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What is a Hydromorphone?
Hydromorphone is a prescription drug for oral intake that is also available with the brand name Dilaudid (immediate-release). These capsules are also available in the form of generic medications. It helps treat severe pain that is not under control by other medicines.
Hydromorphone comes in three forms: injectable solution, oral liquid solution, and high-potency injectable solution. Your medical healthcare provider will provide you with the injection. It may reduce pain by acting on specific opioid receptors in the spinal cord and the brain, which consists of your central nervous system.
Hydromorphone can also make your breathing shallow like other narcotic drugs. If the breathing becomes too weak, death may occur. Older adults, malnourished, and sick people are more likely to suffer from breathing problems due to hydromorphone use.
If you take opioid medication during pregnancy, you could give birth to a drug-dependent baby. It can cause fatal withdrawal symptoms in the baby after its inception. Babies born dependent on opioids like Hydromorphone may need treatment for several weeks.
Do not breastfeed while taking Hydromorphone because the drug can pass into breast milk and cause breathing problems or drowsiness in a nursing baby.
What to know before taking Hydromorphone?
Before taking it, tell each medical healthcare provider if you are allergic to it or other opioid medication such as hydrocodone, morphine, or any other allergy. It may contain inactive ingredients like sulfites or latex, which can cause allergic reactions or other issues. Before using this medication, tell your medical healthcare professional about your medical history, especially of:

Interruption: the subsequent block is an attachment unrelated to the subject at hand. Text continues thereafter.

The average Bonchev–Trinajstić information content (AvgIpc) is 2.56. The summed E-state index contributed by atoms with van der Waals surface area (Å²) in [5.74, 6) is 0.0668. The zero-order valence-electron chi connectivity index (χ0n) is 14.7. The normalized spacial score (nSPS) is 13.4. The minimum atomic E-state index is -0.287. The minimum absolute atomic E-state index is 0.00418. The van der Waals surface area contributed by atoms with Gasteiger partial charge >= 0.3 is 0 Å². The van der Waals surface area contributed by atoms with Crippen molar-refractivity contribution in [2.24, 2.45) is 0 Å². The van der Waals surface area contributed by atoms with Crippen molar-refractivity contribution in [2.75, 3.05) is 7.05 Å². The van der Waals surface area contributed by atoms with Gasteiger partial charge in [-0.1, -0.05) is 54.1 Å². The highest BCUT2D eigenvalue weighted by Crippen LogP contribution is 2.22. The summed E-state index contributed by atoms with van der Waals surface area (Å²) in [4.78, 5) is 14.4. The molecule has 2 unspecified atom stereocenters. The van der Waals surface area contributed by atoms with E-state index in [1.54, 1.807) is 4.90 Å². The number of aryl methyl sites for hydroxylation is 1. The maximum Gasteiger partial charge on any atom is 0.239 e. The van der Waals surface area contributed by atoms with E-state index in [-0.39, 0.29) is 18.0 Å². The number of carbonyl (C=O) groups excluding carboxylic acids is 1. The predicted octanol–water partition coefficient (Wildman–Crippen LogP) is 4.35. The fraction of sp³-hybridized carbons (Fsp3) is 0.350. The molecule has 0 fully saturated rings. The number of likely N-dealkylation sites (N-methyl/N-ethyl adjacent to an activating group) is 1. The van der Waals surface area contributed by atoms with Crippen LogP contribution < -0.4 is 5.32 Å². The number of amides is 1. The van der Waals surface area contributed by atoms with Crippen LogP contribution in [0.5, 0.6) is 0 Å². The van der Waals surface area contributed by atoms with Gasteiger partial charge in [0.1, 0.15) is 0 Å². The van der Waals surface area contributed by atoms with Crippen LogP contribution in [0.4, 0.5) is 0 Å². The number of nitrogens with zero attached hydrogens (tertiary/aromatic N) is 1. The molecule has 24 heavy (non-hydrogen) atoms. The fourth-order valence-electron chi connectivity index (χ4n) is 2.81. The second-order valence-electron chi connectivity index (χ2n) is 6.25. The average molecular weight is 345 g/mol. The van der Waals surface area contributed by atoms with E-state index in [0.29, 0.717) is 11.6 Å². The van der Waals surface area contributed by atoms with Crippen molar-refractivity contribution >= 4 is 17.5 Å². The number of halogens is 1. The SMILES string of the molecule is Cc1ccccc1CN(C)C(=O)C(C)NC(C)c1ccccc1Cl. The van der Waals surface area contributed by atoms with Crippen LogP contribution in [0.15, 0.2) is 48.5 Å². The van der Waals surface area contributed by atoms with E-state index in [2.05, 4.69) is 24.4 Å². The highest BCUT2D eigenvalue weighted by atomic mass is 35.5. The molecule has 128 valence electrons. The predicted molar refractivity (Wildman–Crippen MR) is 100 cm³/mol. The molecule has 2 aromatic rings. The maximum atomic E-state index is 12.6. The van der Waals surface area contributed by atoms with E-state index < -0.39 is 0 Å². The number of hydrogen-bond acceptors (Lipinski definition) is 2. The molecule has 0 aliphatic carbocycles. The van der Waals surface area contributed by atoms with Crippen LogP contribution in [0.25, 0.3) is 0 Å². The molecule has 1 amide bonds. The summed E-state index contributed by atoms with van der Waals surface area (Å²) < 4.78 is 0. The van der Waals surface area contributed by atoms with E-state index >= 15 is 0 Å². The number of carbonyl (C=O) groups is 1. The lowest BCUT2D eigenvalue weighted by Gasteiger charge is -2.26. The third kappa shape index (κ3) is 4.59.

- Stomach or intestinal problems such as constipation, blockage, paralytic ileus, diarrhea due to infection;
- Brain disorders such as a tumor, brain injury, seizures, increased intracranial pressure;
- Breathing problems like chronic bronchitis, emphysema, sleep apnea, asthma;
- Heart problems such as CHF, heart failure, irregular heartbeat, low blood pressure;
- Pancreatitis, gallbladder disease;
- Mental disorders or mood changes causing depression or psychosis;
- Liver or kidney disease;
- History of substance use disorder;
- The difficulty usually urinating due to urethral stricture or enlarged prostate;
- Hypothyroidism (underactive thyroid); or
- Addison’s disease (adrenal gland issue)
How to take a Hydromorphone?
- Take Hydromorphone precisely as per the doctor’s recommendation. Never share opioids with someone else, especially someone with a past of drug abuse, overuse, or addiction. Misuse of Hydromorphone can cause overdose, addiction, or death.
- Stop taking all the usual narcotics when you start using Hydromorphone. Swallow the whole capsule rather than crushing, chewing, breaking, dissolving, or opening it to avoid exposure to a potentially dangerous overdose.
- Never break or crush a hydromorphone capsule to dissolve it into a liquid or inhale it or inject it into your vein. It can cause death. Carefully measure the liquid medicine. Use the available dosing syringe or a medicine dose-measuring device rather than a kitchen spoon.
- Do not suddenly stop taking Hydromorphone, or you could face unpleasant withdrawal symptoms. Take your doctor’s help to stop using this drug safely. Store hydromorphone away from heat and moisture at room temperature. Throw away any unused liquid medicine after 90 days.